ADSL is almost universally implemented as an ATM data-link layer running on top of a high-frequency copper carrier physical layer. A second data layer, usually Ethernet (sometimes with PPPoE) but sometimes PPPoA (PPP over ATM) is implemented on top of this.
In Australia, and presumably elsewhere, the incumbent telco (Telstra, in Australia's case) has a monopoly on most of the POTS lines running into people's houses. This, naturally, means that the ADSL signalling equipment at the exchange is under their control. So what happens if you want to sign up with a competing service?
The 'traditional' way to do it is for Telstra to provision different VPI/VCI pairs (more on these in a minute or two) which get switched via ATM back to ATM equipment at the competitor's office. The ATM is then thrown out, and Ethernet, PPPoE or PPPoA can be run over the VC between ISP and Customer. This model sucks.
Lately, Telstra has been trying to flog an even less effective 'pro-competition' model, L2TP. In this scenario, telstra terminates the PPPo[EA] session for you and hands the PPP frames back to you through their ATM network to your L2TP server, which handles the PPP encapsulation, radius, etcetera. This model also sucks.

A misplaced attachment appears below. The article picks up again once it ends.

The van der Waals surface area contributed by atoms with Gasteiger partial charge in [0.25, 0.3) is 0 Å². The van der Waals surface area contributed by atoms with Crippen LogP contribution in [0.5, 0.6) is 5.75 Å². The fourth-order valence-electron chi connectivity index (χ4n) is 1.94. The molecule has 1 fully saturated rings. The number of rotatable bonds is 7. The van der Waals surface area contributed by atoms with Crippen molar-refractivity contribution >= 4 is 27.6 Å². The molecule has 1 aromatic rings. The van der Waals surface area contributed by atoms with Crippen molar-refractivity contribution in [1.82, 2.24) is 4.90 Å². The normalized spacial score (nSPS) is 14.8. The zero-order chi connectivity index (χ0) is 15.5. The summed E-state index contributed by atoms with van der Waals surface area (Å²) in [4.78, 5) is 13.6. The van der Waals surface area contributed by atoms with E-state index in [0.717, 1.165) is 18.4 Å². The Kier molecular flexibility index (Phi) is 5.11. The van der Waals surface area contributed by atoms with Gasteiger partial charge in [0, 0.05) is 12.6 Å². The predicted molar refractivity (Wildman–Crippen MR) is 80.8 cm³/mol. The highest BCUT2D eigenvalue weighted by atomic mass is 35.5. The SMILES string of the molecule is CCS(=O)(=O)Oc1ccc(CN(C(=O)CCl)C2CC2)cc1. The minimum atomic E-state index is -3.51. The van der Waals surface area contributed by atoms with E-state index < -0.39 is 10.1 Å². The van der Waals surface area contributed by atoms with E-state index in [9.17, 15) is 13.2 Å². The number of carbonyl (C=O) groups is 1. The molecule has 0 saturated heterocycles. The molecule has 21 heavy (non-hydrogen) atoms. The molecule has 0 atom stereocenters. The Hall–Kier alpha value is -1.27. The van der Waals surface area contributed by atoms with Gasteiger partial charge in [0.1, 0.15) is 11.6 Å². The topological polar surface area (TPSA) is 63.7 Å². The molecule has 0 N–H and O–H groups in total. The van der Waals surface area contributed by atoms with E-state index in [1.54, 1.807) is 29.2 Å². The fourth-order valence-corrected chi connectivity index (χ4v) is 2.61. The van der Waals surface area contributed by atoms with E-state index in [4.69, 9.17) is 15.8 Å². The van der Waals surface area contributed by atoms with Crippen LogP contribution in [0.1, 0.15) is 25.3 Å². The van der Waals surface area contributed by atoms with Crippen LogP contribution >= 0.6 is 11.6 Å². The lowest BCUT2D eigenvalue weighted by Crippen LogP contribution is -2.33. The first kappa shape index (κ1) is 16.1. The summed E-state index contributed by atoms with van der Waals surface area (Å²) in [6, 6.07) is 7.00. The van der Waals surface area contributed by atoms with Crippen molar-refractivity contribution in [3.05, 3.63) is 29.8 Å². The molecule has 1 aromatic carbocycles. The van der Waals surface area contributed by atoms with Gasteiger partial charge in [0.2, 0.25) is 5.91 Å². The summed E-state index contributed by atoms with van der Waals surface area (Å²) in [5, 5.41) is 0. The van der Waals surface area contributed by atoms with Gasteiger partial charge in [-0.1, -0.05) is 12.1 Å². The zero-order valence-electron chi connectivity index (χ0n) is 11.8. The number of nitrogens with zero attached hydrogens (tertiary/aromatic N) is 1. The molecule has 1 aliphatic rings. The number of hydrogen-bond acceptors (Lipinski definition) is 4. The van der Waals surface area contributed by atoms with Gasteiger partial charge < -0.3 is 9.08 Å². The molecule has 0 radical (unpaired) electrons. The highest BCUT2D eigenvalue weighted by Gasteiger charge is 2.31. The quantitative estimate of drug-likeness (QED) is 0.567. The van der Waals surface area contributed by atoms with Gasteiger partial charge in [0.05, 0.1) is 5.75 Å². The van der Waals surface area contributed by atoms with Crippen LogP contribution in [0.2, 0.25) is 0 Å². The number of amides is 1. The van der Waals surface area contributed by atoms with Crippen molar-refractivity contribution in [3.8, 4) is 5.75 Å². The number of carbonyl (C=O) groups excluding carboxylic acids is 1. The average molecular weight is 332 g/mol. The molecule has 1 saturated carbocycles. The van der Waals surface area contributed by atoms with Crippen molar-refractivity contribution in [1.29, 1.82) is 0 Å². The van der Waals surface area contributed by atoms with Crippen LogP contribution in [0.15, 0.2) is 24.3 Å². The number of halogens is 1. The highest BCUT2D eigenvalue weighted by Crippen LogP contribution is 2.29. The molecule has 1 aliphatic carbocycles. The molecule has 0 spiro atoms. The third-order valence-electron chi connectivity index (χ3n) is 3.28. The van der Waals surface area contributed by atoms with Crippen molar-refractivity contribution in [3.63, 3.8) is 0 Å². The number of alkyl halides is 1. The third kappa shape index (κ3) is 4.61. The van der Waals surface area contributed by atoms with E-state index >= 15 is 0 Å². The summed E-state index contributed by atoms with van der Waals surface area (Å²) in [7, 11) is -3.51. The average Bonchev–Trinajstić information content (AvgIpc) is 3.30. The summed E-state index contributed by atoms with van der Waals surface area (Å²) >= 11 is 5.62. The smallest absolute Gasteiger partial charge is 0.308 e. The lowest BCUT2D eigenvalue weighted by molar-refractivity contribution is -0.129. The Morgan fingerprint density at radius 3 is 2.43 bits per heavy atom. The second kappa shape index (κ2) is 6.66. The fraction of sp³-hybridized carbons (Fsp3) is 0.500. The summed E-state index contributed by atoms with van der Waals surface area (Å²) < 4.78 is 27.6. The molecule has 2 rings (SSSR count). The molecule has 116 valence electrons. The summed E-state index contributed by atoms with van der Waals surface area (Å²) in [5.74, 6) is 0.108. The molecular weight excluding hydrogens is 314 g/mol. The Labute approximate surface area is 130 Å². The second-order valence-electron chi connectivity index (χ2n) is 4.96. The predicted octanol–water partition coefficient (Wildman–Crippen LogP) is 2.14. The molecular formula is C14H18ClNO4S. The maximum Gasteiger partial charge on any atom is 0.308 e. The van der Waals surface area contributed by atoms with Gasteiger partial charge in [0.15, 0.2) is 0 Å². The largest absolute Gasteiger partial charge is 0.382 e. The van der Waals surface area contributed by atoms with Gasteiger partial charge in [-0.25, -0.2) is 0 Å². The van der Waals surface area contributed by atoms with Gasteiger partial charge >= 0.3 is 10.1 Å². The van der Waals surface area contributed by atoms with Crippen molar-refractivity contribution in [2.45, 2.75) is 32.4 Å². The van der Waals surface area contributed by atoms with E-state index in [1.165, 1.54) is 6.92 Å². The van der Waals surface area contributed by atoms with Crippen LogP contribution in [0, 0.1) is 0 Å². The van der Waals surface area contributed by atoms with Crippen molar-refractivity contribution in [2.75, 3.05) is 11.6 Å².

The third alternative which we haven't really seen in Aus, but I'm informed is quite prevalent in other countries, especially the 'ol US of A, is where competing carriers co-locate DSL equipment at the incumbent's exchanges, and individual copper pairs belonging to subscribers are patched into the correct carrier's DSLAM. There have reportedly been problems involving the Bells doing sneaky, underhanded and just downright mean things to their competitors, such as 'accidentally' un-patching several hundred pairs at one of the distribution frames between DSLAM and customer.
In order to understand the model I propose below, you'll need to understand a little bit about how ATM works, and why it works. If you know these things already, feel free to skip the next couple paragraphs.
ATM is a cell-routed data link protocol which has similarities with ISDN, Frame Relay, and, surprisingly TCP/IP. When an ATM 'end device' wants to send data to another ATM end device, it fragments data-link frames into 48 byte cells, and prepends a 5 byte header which includes a cell checksum, and the destination Virtual Path Identifier and Virtual Circuit Identifier. The intermediate switches have switching tables which contain instructions to the effect of 'cell with VPI/VCI x/y and input interface z, gets output with VPI/VCI a/b and output interface c'.
ATM also supports quality of service, by specifying certain types of Virtual Circuit in part of the specification known as 'ATM Adapatation Layers.' These, however, are unimportant here; all that's required is to realise that we're talking about Variable Bitrate Cell-Switched data, which meets the criteria of AAL5.